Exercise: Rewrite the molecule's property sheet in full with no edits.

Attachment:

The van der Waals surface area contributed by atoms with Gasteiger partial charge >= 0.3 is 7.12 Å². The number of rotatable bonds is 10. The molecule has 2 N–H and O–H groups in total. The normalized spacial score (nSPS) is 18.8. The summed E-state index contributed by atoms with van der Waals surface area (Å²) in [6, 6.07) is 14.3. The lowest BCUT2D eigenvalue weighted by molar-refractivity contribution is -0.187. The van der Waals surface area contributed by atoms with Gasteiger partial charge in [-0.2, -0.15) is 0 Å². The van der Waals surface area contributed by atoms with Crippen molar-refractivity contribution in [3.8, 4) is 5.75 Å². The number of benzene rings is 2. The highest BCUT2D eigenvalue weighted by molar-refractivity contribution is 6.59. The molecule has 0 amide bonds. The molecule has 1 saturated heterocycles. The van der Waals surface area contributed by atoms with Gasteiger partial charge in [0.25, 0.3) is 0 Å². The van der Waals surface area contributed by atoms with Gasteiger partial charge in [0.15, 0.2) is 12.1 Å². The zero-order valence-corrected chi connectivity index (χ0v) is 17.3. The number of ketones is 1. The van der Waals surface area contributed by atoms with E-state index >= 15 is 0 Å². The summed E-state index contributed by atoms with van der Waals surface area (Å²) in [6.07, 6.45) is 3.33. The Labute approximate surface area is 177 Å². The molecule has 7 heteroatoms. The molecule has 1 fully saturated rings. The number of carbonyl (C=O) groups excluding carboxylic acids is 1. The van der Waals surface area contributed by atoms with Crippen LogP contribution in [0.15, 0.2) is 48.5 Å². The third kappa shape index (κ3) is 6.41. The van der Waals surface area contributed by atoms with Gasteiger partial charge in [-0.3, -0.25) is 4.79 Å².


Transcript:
The van der Waals surface area contributed by atoms with Gasteiger partial charge >= 0.3 is 7.12 Å². The number of rotatable bonds is 10. The molecule has 2 N–H and O–H groups in total. The normalized spacial score (nSPS) is 18.8. The summed E-state index contributed by atoms with van der Waals surface area (Å²) in [6, 6.07) is 14.3. The lowest BCUT2D eigenvalue weighted by molar-refractivity contribution is -0.187. The van der Waals surface area contributed by atoms with Gasteiger partial charge in [-0.2, -0.15) is 0 Å². The van der Waals surface area contributed by atoms with Crippen molar-refractivity contribution in [3.8, 4) is 5.75 Å². The number of benzene rings is 2. The highest BCUT2D eigenvalue weighted by molar-refractivity contribution is 6.59. The molecule has 0 amide bonds. The molecule has 1 saturated heterocycles. The van der Waals surface area contributed by atoms with Gasteiger partial charge in [0.25, 0.3) is 0 Å². The van der Waals surface area contributed by atoms with Gasteiger partial charge in [0.15, 0.2) is 12.1 Å². The zero-order valence-corrected chi connectivity index (χ0v) is 17.3. The number of ketones is 1. The van der Waals surface area contributed by atoms with E-state index >= 15 is 0 Å². The summed E-state index contributed by atoms with van der Waals surface area (Å²) in [6.07, 6.45) is 3.33. The Labute approximate surface area is 177 Å². The molecule has 7 heteroatoms. The molecule has 1 fully saturated rings. The number of carbonyl (C=O) groups excluding carboxylic acids is 1. The van der Waals surface area contributed by atoms with Crippen LogP contribution in [0.15, 0.2) is 48.5 Å². The third kappa shape index (κ3) is 6.41. The van der Waals surface area contributed by atoms with Gasteiger partial charge in [-0.3, -0.25) is 4.79 Å².